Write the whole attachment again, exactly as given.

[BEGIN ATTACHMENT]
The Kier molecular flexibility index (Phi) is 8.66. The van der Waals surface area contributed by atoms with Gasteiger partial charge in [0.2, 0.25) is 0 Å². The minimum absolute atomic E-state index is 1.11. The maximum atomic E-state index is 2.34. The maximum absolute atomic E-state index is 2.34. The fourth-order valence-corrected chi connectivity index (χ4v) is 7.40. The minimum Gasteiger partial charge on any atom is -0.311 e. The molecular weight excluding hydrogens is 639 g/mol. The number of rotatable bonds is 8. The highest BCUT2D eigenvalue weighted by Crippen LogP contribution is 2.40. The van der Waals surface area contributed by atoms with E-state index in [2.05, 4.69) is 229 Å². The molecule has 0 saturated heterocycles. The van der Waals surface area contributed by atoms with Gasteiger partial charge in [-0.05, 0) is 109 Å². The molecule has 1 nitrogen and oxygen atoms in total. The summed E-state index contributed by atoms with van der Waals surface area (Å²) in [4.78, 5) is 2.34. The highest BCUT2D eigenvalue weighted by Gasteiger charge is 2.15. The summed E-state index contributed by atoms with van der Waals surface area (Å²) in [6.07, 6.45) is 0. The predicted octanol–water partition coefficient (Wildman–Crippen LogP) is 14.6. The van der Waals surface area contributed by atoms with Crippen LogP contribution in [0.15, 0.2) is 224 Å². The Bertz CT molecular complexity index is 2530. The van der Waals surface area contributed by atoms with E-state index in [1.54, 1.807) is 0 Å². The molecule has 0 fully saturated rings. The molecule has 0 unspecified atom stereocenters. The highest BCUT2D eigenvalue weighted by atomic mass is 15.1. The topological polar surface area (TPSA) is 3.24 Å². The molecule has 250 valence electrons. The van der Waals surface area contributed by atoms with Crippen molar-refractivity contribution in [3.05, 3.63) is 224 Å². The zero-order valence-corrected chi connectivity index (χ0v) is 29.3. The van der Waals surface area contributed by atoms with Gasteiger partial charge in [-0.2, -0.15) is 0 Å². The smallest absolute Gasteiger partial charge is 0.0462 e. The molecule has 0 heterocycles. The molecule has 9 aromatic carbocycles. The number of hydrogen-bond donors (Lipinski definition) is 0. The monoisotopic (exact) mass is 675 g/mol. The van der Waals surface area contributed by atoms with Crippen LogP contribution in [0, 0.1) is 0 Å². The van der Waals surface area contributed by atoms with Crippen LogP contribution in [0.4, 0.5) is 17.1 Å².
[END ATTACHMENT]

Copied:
The Kier molecular flexibility index (Phi) is 8.66. The van der Waals surface area contributed by atoms with Gasteiger partial charge in [0.2, 0.25) is 0 Å². The minimum absolute atomic E-state index is 1.11. The maximum atomic E-state index is 2.34. The maximum absolute atomic E-state index is 2.34. The fourth-order valence-corrected chi connectivity index (χ4v) is 7.40. The minimum Gasteiger partial charge on any atom is -0.311 e. The molecular weight excluding hydrogens is 639 g/mol. The number of rotatable bonds is 8. The highest BCUT2D eigenvalue weighted by Crippen LogP contribution is 2.40. The van der Waals surface area contributed by atoms with E-state index in [2.05, 4.69) is 229 Å². The molecule has 0 saturated heterocycles. The van der Waals surface area contributed by atoms with Gasteiger partial charge in [-0.05, 0) is 109 Å². The molecule has 1 nitrogen and oxygen atoms in total. The summed E-state index contributed by atoms with van der Waals surface area (Å²) in [4.78, 5) is 2.34. The highest BCUT2D eigenvalue weighted by Gasteiger charge is 2.15. The summed E-state index contributed by atoms with van der Waals surface area (Å²) in [6.07, 6.45) is 0. The predicted octanol–water partition coefficient (Wildman–Crippen LogP) is 14.6. The van der Waals surface area contributed by atoms with Crippen LogP contribution in [0.15, 0.2) is 224 Å². The Bertz CT molecular complexity index is 2530. The van der Waals surface area contributed by atoms with E-state index in [1.54, 1.807) is 0 Å². The molecule has 0 fully saturated rings. The molecule has 0 unspecified atom stereocenters. The highest BCUT2D eigenvalue weighted by atomic mass is 15.1. The topological polar surface area (TPSA) is 3.24 Å². The molecule has 250 valence electrons. The van der Waals surface area contributed by atoms with Crippen molar-refractivity contribution in [3.05, 3.63) is 224 Å². The zero-order valence-corrected chi connectivity index (χ0v) is 29.3. The van der Waals surface area contributed by atoms with Gasteiger partial charge in [-0.2, -0.15) is 0 Å². The smallest absolute Gasteiger partial charge is 0.0462 e. The molecule has 0 heterocycles. The molecule has 9 aromatic carbocycles. The number of hydrogen-bond donors (Lipinski definition) is 0. The monoisotopic (exact) mass is 675 g/mol. The van der Waals surface area contributed by atoms with Crippen LogP contribution in [0, 0.1) is 0 Å². The van der Waals surface area contributed by atoms with Crippen LogP contribution in [0.4, 0.5) is 17.1 Å².